Measuring the Wrong Variable.
When creating ad-hoc reports, employees may be tempted only to feature the information that they believe is relevant and forget the underlying cause. Effective reporting integrates the knowledge of the business itself and the available data.
Reliance on Self-Service Tools
Enterprises that entirely rely on self-service tools are unlikely to realize the benefits of static reporting. Static reporting aids in accountability because it regularly checks on KPIs and other measurable entities. Enterprises should prioritize balancing ad hoc reports and standard recurring reports to get a complete view of data.
Can an Organization Automate Self-Service Reporting?
Some reports in self-service reporting are not created by the end-user on an ad-hoc basis but instead can be automated by the company's or organization's systems. These reports can broadly be categorized as external or internal reports and are generally needed on a specific date.
External reports are primarily prepared for investors, lenders, and creditors by publicly held enterprises. Chiefly, external reports indicate a company's financial condition and are used to ascertain the company's transparency to the investors. The preliminary automated external reports may include income statements, balance sheets, and cash flow statements.
Internal reports are dynamic reports that depict the internal alignment of a company. Here, the users can go deep into the reports to make analyses and projections about an organization's performance. Therefore, internal reports can include marketing, sales, human resource, and technical reports.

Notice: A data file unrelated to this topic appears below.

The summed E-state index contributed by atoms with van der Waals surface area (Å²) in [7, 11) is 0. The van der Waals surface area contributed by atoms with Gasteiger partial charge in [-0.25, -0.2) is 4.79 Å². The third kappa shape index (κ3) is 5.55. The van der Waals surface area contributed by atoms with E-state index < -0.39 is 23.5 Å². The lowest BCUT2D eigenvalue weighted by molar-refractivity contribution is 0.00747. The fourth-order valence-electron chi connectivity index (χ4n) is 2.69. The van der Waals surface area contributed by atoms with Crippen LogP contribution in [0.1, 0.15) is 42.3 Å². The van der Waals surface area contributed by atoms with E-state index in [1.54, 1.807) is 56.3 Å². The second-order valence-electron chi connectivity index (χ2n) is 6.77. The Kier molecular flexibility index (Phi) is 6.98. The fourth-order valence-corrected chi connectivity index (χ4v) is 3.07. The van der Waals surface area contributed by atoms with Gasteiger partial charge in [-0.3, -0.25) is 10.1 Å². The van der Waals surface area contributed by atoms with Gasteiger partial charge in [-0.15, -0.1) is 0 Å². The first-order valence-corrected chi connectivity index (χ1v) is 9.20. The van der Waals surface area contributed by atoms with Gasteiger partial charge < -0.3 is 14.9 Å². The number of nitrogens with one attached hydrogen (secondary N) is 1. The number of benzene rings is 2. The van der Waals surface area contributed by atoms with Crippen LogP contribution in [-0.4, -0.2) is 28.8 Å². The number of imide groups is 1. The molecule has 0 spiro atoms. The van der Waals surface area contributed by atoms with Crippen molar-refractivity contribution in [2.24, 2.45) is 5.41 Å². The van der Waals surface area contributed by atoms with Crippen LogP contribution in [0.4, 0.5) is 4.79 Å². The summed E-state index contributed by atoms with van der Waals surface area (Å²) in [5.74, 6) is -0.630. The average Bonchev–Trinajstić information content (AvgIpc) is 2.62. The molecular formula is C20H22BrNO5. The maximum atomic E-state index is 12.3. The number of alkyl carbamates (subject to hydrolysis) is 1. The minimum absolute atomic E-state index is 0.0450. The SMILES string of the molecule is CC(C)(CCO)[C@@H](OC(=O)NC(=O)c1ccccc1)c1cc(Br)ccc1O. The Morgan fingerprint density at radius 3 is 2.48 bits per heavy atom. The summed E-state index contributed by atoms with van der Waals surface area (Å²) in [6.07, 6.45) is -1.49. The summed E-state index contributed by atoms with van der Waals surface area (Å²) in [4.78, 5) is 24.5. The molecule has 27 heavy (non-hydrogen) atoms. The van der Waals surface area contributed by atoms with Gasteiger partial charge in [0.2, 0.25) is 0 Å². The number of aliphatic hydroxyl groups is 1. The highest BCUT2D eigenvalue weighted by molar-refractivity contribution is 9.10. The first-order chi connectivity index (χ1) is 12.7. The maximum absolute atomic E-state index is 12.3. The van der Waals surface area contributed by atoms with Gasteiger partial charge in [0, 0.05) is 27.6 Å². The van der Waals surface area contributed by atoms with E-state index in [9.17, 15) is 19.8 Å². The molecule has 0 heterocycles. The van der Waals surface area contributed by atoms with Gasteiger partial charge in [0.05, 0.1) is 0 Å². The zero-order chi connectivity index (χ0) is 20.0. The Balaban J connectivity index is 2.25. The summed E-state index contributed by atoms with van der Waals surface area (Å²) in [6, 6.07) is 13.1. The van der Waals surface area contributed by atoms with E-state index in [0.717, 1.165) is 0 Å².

Factors to Consider When Creating Self-Service Reporting Functions
Ease of Use
Remember that the primary purpose of self-service reporting is to make analytics easier for end-users that do not have technical knowledge. Therefore, if an organization wants to make its self-service reporting easy, they need to choose easy-to-use tools. Think about a dashboard with live data, easy-to-use integrated functions, and simple prompts so users can intuitively follow the process.
Options for Interactive Visual Representations
An effective self-service reporting solution should involve intuitive and interactive visual presentations of data. Do not forget that the primary purpose is to make it easy for users to access and use data. Therefore, how data is presented is essential. Some of the suggestions for visual data presentation include using tables, scatter plots, crosstabs, bar charts, funnel charts, line charts, and gauge charts, among others. Ensure the organization consists of providing these visualizations and graphs, as these are easier to digest and understand than complex printed text or data.
Integration to Data Sources
In this case, an organization may consider the business's internal systems, internally developed systems, or external data sources. How will the raw data be accessed by a dashboard, and are there silos or disparate data sources to be included?
Self-service reporting software becomes more effective if it can generate auto-updated reports and dashboards. This is not always a standard function of self-service reporting.